Research reveals how Leishmania parasite adapts to drugs
Header: Like mosaics, Leishmania populations are made of cells with different characteristics (colours); this allows the parasite population to survive to the attack of different drugs. © Gabriel H. Negreira
Researchers from the Institute of Tropical Medicine (ITM) in Antwerp discovered the unprecedented potential of the deadly Leishmania parasite to pre-adapt to drugs. These findings, published in the respected journal EMBO Reports, shed light on how versatile pathogens can be and highlight the critical need for innovative approaches in the arms race against parasites.
Molecular parasitologists at ITM exposed Leishmania parasites in a test tube to extremely high concentrations of a drug against the neglected disease. As expected, many cells died. However, several resilient cells managed to survive, probably because of their unique chromosome configuration that was (pre)adapted to the drug. In humans, changes in chromosome numbers are associated with diseases such as cancer or conditions like Down's syndrome. Whereas the Leishmania parasite harnesses this ability as an advantage, leading to the emergence of mosaic aneuploidy. Mosaic aneuploidy means that within one cell population, there are individual differences. These cells possess a survival kit tailored to endure specific environmental stressors, such as exposure to drugs.
Consequently, when stress occurs, the entire cell population may vanish, except for the singular cell that contains the right survival kit, capable of restoring the population. Dr Gabriel Negreira, first author of the paper, says: "It is remarkable how different chromosome configurations can pre-adapt to this drug. It implies that drug resistance can pop-up several times and quickly. This is frightening and might explain why we can no longer use this drug for the treatment of leishmaniasis in the Indian subcontinent."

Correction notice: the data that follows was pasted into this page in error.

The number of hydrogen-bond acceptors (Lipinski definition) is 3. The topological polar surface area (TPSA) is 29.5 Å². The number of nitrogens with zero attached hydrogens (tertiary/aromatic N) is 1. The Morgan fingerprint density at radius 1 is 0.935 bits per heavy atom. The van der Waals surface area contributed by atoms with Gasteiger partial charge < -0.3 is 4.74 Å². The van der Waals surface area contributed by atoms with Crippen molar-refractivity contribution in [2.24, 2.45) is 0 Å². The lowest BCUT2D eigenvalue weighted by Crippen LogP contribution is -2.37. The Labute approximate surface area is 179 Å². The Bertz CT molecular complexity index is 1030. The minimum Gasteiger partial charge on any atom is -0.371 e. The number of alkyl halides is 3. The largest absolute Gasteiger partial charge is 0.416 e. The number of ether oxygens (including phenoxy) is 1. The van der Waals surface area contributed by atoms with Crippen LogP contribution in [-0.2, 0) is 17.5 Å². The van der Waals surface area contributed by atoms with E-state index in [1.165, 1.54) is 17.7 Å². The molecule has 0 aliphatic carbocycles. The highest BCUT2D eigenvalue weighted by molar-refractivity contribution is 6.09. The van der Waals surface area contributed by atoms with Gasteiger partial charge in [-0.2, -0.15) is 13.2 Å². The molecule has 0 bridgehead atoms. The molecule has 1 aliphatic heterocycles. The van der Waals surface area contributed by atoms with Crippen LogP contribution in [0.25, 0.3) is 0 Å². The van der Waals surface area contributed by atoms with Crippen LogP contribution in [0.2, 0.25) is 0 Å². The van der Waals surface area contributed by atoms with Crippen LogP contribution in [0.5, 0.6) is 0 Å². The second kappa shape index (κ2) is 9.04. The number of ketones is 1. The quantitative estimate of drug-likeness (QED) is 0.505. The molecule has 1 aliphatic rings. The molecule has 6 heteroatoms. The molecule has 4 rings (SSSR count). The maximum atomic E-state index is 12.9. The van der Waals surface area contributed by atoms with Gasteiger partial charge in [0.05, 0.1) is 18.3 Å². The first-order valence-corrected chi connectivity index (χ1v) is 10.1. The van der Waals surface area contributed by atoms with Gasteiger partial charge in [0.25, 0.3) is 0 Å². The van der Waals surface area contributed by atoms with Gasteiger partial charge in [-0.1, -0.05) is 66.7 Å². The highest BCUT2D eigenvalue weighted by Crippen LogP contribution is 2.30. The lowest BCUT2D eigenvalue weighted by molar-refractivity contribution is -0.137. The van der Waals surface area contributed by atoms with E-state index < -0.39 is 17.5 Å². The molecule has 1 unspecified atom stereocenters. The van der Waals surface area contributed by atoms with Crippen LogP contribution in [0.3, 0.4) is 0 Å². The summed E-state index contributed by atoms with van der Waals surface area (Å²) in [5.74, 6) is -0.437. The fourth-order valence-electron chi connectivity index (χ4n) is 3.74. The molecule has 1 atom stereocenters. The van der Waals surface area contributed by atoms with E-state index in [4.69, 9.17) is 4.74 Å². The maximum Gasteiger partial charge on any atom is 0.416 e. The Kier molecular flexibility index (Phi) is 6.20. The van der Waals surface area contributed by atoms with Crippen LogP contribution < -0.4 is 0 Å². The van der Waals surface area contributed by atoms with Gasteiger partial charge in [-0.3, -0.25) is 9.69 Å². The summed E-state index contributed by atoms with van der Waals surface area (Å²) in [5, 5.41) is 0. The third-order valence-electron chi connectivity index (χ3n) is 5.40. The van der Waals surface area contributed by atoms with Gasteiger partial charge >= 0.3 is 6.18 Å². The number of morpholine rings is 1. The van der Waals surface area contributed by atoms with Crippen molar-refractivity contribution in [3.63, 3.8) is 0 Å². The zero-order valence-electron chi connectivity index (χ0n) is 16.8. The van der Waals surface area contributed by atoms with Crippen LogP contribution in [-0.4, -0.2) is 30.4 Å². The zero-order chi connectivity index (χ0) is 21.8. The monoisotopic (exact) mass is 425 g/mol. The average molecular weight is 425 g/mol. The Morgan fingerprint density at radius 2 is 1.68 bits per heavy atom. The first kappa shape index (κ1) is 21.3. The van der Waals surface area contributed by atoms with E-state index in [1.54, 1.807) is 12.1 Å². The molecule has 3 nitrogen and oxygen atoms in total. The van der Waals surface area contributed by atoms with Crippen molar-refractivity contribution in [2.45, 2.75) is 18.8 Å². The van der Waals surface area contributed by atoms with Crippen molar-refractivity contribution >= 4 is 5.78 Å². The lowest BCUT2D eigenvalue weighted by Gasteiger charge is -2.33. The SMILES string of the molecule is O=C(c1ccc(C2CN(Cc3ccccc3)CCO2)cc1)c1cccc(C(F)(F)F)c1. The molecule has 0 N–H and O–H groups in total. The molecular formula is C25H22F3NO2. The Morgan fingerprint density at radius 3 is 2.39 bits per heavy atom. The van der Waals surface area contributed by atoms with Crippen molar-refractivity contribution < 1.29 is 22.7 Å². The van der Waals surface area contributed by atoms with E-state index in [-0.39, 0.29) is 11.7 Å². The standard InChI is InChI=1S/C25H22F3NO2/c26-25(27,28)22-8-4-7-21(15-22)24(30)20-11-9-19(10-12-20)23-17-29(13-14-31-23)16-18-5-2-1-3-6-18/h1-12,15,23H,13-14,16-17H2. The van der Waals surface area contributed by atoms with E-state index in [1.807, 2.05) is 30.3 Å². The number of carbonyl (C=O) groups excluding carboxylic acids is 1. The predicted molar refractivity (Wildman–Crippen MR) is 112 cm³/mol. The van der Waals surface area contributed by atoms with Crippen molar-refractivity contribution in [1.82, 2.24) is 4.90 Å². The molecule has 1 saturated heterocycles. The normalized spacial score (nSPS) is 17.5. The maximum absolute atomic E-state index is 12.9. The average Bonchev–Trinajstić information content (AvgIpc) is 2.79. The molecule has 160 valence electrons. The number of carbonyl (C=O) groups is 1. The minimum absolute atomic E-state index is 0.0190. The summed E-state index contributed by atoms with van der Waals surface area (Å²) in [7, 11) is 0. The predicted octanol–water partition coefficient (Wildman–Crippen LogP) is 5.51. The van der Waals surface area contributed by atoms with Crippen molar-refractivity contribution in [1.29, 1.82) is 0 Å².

All roads lead to Rome
Is the Leishmania parasite resilient to other drugs as well? The researchers repeated the experiment using a different drug. Surprisingly, the parasites followed an alternative path to survive the drug attack. First, mutations surfaced in the gene that causes this particular drug to enter and kill the parasite. Later on, additional changes happened in the chromosome copy number. Parasites clearly possess diverse strategies to withstand drug attacks. "All roads lead to Rome" says Dr Malgorzata Domagalska. "Mosaic aneuploidy shows how versatile pathogens can be and how weak we are to tackle them. As scientists, we need to be more creative and undertake the next step in the arms race against parasites. Today’s fundamental research lays the foundation for future breakthroughs. Among our goals is to understand and block the molecular drivers or regulators of mosaicism, opening new avenues for the much-needed drugs in our battle against the most neglected disease."
Neglected diseases are high on ITM's agenda
The infectious disease leishmaniasis is caused by the Leishmania parasite transmitted by the bite of a sand fly. Its consequences can be stigmatising and deadly. The disease affects 3 million people every year in 88 countries, including all of southern Europe. This makes leishmaniasis one of the most important parasitic disease after malaria. To date, there is no vaccine and only a limited number of drugs.
Leishmaniasis belongs to 'neglected diseases', a group of 20 infectious diseases, including sleeping sickness and rabies. They occur mostly in low- and middle-income countries and mainly affect people living in poverty and poor sanitary conditions. At ITM, neglected diseases are high on the agenda. The institute conducts clinical, epidemiological and biomedical research to combat them.
The study was funded by the Flemish Ministry of Science and Innovation (EWI) and the Flemish Fund for Scientific Research (FWO).
Gabriel H. Negreira, Robin de Groote, Dorien Van Giel, Pieter Monsieurs, Ilse Maes, Geraldine de Muylder, Frederik Van den Broeck, Jean-Claude Dujardin, Malgorzata A. Domagalska. The adaptive roles of aneuploidy and polyclonality in Leishmania in response to environmental stress. EMBO Reports (2023)e57413; doi: https://doi.org/10.15252/embr.202357413
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